Prof Margaret Stanley, Professor of Epithelial Biology and Director of Research of the Department of Pathology, University of Cambridge, said:
“The paper from Kreimer and colleagues reporting data from a post hoc analysis of two trials with the bivalent HPV vaccine Cervarix that suggests that even one dose of a VLP vaccine provides equivalent protection against infection with HPV 16 and 18, the most important of the cancer causing HPVs, could be the game changer for the implementation and uptake of these vaccines worldwide. Delivering one dose rather than two or three would be easier in settings with little medical infrastructure and crucially cheaper, not just in vaccine costs but delivery costs.
“However there is still a way to go before one dose vaccination could even be considered for introduction. As Kreimer and colleagues point out themselves, this is a post hoc analysis, the numbers are small and the measure of efficacy is not disease but infection and incidence rather than persistent infection. Nonetheless the striking data in this study support the calls for clinical trials that assess the efficacy of one dose of HPV vaccine in women and men. These are unlikely to be sponsored by the manufacturers of these products but because of the overwhelming public health importance of this question should be a priority for national and international funding agencies.”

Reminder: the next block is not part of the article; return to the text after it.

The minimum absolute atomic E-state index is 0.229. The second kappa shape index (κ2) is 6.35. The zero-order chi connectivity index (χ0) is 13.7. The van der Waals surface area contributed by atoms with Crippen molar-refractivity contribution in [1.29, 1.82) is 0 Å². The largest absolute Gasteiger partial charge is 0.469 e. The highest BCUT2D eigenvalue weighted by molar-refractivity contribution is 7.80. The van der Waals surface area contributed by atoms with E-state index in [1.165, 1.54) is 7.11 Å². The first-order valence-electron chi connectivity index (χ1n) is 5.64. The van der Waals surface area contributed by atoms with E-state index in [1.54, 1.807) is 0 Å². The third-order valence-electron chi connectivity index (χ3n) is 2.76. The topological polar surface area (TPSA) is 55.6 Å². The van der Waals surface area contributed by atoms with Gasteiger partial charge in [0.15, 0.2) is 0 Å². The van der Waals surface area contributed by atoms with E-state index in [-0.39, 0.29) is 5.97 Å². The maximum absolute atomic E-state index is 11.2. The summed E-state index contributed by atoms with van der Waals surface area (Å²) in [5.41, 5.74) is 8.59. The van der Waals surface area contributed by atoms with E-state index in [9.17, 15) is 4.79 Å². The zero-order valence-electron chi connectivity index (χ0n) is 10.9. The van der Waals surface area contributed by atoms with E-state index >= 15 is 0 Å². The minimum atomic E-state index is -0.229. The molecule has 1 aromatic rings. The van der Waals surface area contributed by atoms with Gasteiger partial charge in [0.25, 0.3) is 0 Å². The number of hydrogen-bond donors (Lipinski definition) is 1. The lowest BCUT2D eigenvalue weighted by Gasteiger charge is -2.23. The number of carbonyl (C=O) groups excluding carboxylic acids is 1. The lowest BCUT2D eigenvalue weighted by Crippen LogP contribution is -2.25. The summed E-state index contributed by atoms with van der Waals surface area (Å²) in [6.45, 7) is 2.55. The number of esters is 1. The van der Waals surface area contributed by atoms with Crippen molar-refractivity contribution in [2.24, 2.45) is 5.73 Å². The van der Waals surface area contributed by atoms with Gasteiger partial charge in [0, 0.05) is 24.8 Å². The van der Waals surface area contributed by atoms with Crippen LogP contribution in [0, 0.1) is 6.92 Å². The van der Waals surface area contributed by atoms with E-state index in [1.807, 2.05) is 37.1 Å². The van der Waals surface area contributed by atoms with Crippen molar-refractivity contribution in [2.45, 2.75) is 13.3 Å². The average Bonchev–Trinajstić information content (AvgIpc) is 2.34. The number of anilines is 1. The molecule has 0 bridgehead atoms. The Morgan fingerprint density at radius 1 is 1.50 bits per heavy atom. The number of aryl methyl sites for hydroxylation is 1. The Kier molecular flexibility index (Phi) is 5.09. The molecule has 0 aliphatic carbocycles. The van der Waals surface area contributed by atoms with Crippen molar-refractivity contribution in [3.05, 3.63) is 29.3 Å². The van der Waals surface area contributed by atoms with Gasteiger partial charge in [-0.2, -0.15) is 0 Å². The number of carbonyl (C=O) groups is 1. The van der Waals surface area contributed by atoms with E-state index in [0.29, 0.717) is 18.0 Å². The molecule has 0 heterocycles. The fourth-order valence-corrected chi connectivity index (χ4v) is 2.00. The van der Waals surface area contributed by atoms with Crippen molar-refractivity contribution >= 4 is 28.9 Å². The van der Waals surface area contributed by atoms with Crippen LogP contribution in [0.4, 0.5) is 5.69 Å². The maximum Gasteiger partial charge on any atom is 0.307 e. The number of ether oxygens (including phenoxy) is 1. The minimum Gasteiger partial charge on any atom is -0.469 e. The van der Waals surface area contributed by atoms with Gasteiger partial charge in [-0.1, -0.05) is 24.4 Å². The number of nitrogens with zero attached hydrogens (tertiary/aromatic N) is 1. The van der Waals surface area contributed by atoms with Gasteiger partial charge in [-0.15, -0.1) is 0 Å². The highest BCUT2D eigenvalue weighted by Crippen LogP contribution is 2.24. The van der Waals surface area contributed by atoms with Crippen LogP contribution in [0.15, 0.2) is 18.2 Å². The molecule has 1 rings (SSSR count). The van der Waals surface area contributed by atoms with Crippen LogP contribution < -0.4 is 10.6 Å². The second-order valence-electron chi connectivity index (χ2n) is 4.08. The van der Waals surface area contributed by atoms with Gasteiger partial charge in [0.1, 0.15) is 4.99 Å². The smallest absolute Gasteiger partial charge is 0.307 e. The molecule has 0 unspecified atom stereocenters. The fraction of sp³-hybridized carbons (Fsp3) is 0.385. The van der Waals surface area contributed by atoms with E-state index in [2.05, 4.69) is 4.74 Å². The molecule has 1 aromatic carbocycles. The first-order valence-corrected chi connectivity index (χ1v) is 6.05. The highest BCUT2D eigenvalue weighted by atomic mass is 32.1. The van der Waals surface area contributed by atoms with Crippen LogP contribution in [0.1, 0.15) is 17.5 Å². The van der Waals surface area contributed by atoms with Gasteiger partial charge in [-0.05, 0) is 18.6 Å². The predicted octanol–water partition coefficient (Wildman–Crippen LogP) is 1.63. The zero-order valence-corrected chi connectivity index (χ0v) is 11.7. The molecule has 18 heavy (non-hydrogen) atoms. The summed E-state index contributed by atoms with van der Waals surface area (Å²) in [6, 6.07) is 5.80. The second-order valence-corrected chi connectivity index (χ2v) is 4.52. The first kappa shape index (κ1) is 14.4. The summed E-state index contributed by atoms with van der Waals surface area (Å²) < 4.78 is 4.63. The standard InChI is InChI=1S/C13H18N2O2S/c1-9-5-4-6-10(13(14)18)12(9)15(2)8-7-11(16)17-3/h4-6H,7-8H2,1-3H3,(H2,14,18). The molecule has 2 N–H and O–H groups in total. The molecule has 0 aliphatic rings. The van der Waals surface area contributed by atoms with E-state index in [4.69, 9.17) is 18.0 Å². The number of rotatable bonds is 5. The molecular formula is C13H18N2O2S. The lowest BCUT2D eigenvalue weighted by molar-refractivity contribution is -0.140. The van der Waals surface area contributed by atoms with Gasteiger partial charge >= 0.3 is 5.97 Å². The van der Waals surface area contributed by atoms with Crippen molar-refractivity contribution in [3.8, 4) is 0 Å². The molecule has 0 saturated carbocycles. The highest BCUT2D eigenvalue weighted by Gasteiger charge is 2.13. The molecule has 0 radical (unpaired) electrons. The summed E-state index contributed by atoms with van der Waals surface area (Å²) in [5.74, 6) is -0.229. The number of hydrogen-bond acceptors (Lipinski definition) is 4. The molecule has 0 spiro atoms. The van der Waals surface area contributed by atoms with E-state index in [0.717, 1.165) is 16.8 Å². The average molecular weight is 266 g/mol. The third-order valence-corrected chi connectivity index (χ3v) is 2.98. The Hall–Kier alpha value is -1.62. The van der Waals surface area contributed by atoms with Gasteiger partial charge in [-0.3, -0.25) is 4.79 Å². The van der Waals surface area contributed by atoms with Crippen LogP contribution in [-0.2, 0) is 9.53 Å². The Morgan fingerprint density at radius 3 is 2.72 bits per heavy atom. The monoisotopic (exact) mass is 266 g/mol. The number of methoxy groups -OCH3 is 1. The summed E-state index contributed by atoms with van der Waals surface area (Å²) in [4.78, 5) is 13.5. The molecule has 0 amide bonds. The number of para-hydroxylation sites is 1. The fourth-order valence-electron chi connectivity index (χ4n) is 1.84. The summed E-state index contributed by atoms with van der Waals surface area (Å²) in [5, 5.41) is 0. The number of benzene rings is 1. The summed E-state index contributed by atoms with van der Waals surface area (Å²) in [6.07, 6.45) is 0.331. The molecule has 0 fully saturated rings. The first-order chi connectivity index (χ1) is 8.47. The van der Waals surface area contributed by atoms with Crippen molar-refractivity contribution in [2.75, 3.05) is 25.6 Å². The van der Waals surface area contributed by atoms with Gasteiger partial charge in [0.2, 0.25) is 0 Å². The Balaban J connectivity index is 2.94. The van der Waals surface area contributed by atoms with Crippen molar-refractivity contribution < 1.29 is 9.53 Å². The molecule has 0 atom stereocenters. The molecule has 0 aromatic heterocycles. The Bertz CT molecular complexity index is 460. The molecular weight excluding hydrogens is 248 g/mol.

Dr Mark Jit, Senior Lecturer in Vaccine Epidemiology, London School of Hygiene & Tropical Medicine, said:
“Many countries including the UK recently switched from giving three doses to giving two doses of the HPV vaccine to girls up to 14 years old. This followed findings from Costa Rica and other studies that two doses of vaccine may be enough to protect women from cervical cancer. The latest news that even one dose may be protective holds promise, although further studies are needed before we will be ready to consider a one dose schedule.”